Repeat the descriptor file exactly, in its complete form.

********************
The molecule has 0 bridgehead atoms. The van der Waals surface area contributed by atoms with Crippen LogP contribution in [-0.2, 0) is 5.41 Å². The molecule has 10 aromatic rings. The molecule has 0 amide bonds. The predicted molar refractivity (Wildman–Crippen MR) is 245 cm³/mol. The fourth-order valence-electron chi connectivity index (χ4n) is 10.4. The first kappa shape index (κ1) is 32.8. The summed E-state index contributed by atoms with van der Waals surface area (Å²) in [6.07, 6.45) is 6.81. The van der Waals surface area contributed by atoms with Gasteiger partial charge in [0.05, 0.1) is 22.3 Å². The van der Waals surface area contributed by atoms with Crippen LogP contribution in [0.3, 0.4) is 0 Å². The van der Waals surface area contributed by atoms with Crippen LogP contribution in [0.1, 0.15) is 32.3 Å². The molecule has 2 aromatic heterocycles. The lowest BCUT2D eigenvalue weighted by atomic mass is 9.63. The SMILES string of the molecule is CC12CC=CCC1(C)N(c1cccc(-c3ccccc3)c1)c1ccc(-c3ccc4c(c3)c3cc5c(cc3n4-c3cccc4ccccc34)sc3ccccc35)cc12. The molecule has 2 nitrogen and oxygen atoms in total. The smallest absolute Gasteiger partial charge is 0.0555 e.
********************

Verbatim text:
The molecule has 0 bridgehead atoms. The van der Waals surface area contributed by atoms with Crippen LogP contribution in [-0.2, 0) is 5.41 Å². The molecule has 10 aromatic rings. The molecule has 0 amide bonds. The predicted molar refractivity (Wildman–Crippen MR) is 245 cm³/mol. The fourth-order valence-electron chi connectivity index (χ4n) is 10.4. The first kappa shape index (κ1) is 32.8. The summed E-state index contributed by atoms with van der Waals surface area (Å²) in [6.07, 6.45) is 6.81. The van der Waals surface area contributed by atoms with Gasteiger partial charge in [0.05, 0.1) is 22.3 Å². The van der Waals surface area contributed by atoms with Crippen LogP contribution in [0.3, 0.4) is 0 Å². The van der Waals surface area contributed by atoms with Crippen LogP contribution in [0.1, 0.15) is 32.3 Å². The molecule has 2 aromatic heterocycles. The lowest BCUT2D eigenvalue weighted by atomic mass is 9.63. The SMILES string of the molecule is CC12CC=CCC1(C)N(c1cccc(-c3ccccc3)c1)c1ccc(-c3ccc4c(c3)c3cc5c(cc3n4-c3cccc4ccccc34)sc3ccccc35)cc12. The molecule has 2 nitrogen and oxygen atoms in total. The smallest absolute Gasteiger partial charge is 0.0555 e.